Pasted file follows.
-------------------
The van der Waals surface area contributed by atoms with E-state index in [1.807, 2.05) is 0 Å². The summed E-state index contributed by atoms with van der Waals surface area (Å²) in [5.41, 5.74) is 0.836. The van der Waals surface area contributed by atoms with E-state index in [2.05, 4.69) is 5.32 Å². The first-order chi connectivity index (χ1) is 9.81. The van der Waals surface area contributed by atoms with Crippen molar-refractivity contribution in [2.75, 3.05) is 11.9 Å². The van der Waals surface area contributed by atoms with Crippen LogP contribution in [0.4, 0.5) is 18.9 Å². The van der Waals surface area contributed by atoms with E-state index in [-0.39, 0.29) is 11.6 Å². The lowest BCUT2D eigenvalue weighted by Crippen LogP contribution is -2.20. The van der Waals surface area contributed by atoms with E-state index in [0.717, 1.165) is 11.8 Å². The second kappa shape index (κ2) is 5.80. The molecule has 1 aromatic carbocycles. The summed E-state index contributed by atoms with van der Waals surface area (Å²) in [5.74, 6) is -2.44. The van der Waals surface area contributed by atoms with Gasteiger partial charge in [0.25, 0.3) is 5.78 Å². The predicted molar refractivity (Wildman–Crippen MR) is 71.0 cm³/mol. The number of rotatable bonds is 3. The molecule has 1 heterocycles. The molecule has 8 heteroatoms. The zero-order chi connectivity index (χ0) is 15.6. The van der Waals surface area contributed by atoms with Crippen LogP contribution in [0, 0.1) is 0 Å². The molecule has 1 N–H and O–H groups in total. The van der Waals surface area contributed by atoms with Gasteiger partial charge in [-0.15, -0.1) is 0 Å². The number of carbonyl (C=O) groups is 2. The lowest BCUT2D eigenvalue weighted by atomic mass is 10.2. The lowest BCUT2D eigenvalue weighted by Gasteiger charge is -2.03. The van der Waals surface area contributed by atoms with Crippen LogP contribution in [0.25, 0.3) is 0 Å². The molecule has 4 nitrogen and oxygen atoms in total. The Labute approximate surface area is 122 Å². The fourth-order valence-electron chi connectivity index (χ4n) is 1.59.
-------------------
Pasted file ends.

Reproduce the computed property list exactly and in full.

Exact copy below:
The van der Waals surface area contributed by atoms with E-state index in [1.807, 2.05) is 0 Å². The summed E-state index contributed by atoms with van der Waals surface area (Å²) in [5.41, 5.74) is 0.836. The van der Waals surface area contributed by atoms with E-state index in [2.05, 4.69) is 5.32 Å². The first-order chi connectivity index (χ1) is 9.81. The van der Waals surface area contributed by atoms with Crippen molar-refractivity contribution in [2.75, 3.05) is 11.9 Å². The van der Waals surface area contributed by atoms with Crippen LogP contribution in [0.4, 0.5) is 18.9 Å². The van der Waals surface area contributed by atoms with E-state index in [-0.39, 0.29) is 11.6 Å². The lowest BCUT2D eigenvalue weighted by Crippen LogP contribution is -2.20. The van der Waals surface area contributed by atoms with E-state index in [0.717, 1.165) is 11.8 Å². The second kappa shape index (κ2) is 5.80. The molecule has 1 aromatic carbocycles. The summed E-state index contributed by atoms with van der Waals surface area (Å²) in [5.74, 6) is -2.44. The van der Waals surface area contributed by atoms with Gasteiger partial charge in [0.25, 0.3) is 5.78 Å². The predicted molar refractivity (Wildman–Crippen MR) is 71.0 cm³/mol. The number of rotatable bonds is 3. The molecule has 1 heterocycles. The molecule has 8 heteroatoms. The zero-order chi connectivity index (χ0) is 15.6. The van der Waals surface area contributed by atoms with Crippen LogP contribution in [0, 0.1) is 0 Å². The molecule has 1 N–H and O–H groups in total. The van der Waals surface area contributed by atoms with Gasteiger partial charge in [-0.15, -0.1) is 0 Å². The number of carbonyl (C=O) groups is 2. The lowest BCUT2D eigenvalue weighted by atomic mass is 10.2. The lowest BCUT2D eigenvalue weighted by Gasteiger charge is -2.03. The van der Waals surface area contributed by atoms with Crippen LogP contribution in [0.25, 0.3) is 0 Å². The molecule has 4 nitrogen and oxygen atoms in total. The Labute approximate surface area is 122 Å². The fourth-order valence-electron chi connectivity index (χ4n) is 1.59.